Anglo-Saxon literary landscapes : ecotheory and the environmental imagination / Heide Estes.

By: Estes, Heide (Heide Ruth) [author.]
Material type: TextTextSeries: Environmental humanities in pre-modern cultures: Publisher: Amsterdam : Amsterdam University Press, [2017]Copyright date: �2017Description: 1 online resource (208 pages)Content type: text Media type: computer Carrier type: online resourceISBN: 9789048528387; 9048528380Other title: Ecotheory and the environmental imaginationSubject(s): Nature in literature | Ecocriticism | Landscapes in literature | Ecology in literature | POETRY / English, Irish, Scottish, Welsh | LITERARY CRITICISM / Medieval | Ecocriticism | Ecology in literature | Landscapes in literature | Nature in literatureGenre/Form: Electronic books.DDC classification: 821.7 LOC classification: PN1065 | .E78 2017ebOnline resources: Click here to access online
Contents:
Introduction -- Imagining the sea in secular and religious poetry -- Ruined landscapes -- Rewriting Guthlac's Wilderness -- Animal natures -- Objects and hyperobjects -- Conclusion: ecologies of the past and the future.
Summary: Literary scholars have traditionally understood landscapes, whether natural or manmade, as metaphors for humanity instead of concrete settings for peoples actions. This book accepts the natural world as such by investigating how Anglo-Saxons interacted with and conceived of their lived environments. Examining Old English poems, such as 'Beowulf' and 'Judith', as well as descriptions of natural events from the 'Anglo-Saxon Chronicle' and other documentary texts, Heide Estes shows that Anglo-Saxon ideologies which view nature as diametrically opposed to humans, and the natural world as designed for human use, have become deeply embedded in our cultural heritage, language, and more.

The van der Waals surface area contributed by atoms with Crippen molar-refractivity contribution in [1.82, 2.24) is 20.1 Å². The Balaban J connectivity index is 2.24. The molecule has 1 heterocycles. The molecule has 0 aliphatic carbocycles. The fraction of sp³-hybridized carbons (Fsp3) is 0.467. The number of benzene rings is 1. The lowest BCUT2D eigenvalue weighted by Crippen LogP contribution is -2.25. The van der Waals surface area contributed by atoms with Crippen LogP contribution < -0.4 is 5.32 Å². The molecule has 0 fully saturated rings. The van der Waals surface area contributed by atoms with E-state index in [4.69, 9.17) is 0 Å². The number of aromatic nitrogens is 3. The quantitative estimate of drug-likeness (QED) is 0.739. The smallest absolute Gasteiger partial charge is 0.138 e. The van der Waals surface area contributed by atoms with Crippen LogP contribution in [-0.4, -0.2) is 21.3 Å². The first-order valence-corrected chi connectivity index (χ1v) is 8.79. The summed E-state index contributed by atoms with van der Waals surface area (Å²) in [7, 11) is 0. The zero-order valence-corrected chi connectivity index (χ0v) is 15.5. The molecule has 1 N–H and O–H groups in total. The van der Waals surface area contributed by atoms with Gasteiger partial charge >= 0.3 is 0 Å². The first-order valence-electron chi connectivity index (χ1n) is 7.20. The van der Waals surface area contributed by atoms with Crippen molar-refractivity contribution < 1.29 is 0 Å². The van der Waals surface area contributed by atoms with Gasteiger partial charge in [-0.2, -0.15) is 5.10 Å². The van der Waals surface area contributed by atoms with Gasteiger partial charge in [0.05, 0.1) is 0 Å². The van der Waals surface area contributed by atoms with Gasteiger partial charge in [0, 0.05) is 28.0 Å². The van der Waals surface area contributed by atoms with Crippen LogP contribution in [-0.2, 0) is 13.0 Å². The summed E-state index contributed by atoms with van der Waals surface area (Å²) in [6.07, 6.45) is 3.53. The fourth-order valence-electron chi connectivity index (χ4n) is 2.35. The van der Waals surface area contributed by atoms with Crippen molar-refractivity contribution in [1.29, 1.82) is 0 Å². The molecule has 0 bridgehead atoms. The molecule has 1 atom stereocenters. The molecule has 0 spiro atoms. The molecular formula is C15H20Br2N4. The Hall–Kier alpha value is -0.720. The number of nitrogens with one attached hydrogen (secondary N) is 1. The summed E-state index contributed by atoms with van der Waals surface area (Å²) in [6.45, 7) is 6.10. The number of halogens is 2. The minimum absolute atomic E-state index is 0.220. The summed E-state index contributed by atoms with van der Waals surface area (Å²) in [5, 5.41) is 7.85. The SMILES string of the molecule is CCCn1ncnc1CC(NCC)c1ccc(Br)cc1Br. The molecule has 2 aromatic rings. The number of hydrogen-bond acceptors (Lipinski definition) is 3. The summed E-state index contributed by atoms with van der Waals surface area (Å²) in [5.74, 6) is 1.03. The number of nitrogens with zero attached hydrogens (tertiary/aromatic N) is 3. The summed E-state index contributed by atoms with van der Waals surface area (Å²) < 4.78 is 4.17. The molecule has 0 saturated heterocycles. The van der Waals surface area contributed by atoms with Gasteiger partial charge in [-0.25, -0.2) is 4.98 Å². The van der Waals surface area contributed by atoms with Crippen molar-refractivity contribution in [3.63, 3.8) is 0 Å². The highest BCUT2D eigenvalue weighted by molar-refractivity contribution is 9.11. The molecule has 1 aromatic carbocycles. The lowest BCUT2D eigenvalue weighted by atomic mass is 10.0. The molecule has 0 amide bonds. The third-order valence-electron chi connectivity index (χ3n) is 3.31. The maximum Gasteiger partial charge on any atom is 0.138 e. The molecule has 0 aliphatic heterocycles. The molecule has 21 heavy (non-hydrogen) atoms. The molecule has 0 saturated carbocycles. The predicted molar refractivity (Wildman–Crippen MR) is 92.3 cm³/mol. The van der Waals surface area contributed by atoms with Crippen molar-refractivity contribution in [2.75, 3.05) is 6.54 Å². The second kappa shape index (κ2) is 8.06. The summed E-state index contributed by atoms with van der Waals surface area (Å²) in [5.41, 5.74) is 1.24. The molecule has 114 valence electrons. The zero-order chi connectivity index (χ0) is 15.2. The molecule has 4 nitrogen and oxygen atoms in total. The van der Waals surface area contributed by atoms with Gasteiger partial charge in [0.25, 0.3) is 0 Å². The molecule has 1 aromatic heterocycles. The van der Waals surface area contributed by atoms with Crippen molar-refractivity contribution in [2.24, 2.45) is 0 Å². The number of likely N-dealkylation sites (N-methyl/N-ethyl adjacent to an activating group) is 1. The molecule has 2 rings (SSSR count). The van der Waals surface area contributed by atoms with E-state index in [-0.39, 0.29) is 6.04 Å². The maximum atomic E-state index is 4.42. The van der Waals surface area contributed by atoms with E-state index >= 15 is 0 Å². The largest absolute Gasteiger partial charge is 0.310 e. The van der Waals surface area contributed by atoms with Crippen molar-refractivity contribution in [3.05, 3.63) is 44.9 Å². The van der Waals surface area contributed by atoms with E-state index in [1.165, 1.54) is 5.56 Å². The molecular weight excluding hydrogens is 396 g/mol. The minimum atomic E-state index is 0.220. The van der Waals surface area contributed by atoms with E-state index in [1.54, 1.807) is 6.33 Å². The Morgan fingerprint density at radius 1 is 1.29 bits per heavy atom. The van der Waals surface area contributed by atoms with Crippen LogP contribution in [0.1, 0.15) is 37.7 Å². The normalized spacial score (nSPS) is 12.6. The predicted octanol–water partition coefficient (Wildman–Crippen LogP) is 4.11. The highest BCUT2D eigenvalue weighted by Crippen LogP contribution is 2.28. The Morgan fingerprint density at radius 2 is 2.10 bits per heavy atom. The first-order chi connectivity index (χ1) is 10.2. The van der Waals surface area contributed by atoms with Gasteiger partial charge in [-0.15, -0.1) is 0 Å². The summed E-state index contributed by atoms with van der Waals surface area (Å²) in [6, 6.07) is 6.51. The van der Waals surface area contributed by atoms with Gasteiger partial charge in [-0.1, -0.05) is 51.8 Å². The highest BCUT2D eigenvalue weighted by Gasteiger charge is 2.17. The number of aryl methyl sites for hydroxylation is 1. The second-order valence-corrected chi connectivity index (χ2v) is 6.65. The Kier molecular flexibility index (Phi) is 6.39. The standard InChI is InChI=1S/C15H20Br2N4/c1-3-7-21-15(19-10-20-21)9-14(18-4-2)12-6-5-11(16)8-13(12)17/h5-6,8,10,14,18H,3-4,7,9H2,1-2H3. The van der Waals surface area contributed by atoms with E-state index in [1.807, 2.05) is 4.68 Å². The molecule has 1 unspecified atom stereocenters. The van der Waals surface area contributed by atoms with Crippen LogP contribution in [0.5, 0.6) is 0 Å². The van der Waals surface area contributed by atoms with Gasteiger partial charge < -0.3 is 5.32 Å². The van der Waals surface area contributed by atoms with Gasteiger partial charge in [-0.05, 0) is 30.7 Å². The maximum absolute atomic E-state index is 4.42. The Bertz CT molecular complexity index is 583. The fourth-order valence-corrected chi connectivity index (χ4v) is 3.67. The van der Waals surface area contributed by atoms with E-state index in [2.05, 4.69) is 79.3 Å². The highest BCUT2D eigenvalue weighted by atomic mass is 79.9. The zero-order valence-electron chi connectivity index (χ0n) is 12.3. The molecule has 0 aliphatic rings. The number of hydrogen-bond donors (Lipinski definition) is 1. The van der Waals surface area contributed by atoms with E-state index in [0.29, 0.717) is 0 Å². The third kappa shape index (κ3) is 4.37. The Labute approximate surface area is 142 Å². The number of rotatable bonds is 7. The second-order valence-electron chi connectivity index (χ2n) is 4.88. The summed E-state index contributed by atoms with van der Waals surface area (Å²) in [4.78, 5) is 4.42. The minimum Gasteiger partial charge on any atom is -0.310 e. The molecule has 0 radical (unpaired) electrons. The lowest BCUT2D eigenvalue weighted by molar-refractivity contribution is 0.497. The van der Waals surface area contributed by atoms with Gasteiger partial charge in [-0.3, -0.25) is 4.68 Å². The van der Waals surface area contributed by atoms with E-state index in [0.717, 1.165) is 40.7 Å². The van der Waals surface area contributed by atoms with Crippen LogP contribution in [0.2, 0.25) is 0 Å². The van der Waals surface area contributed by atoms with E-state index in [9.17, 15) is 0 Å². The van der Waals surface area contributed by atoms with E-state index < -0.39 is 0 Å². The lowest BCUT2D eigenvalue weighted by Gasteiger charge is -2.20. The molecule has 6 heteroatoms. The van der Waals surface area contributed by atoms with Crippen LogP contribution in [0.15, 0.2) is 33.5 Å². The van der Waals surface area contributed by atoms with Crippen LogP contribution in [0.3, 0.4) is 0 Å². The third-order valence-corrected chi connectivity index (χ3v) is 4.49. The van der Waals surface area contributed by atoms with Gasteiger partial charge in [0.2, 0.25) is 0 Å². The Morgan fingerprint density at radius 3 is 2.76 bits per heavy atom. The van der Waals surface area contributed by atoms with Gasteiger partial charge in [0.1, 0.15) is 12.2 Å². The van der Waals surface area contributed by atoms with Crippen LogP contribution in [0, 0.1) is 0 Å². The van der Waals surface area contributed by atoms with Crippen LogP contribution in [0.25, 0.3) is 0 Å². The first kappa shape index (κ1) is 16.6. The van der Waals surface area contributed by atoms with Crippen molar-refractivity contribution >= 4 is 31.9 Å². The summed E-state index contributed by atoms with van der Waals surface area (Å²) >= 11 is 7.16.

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Includes bibliographical references and index.

Introduction -- Imagining the sea in secular and religious poetry -- Ruined landscapes -- Rewriting Guthlac's Wilderness -- Animal natures -- Objects and hyperobjects -- Conclusion: ecologies of the past and the future.

Literary scholars have traditionally understood landscapes, whether natural or manmade, as metaphors for humanity instead of concrete settings for peoples actions. This book accepts the natural world as such by investigating how Anglo-Saxons interacted with and conceived of their lived environments. Examining Old English poems, such as 'Beowulf' and 'Judith', as well as descriptions of natural events from the 'Anglo-Saxon Chronicle' and other documentary texts, Heide Estes shows that Anglo-Saxon ideologies which view nature as diametrically opposed to humans, and the natural world as designed for human use, have become deeply embedded in our cultural heritage, language, and more.

Description based on online resource; title from PDF title page (EBSCO, viewed January 11, 2018).

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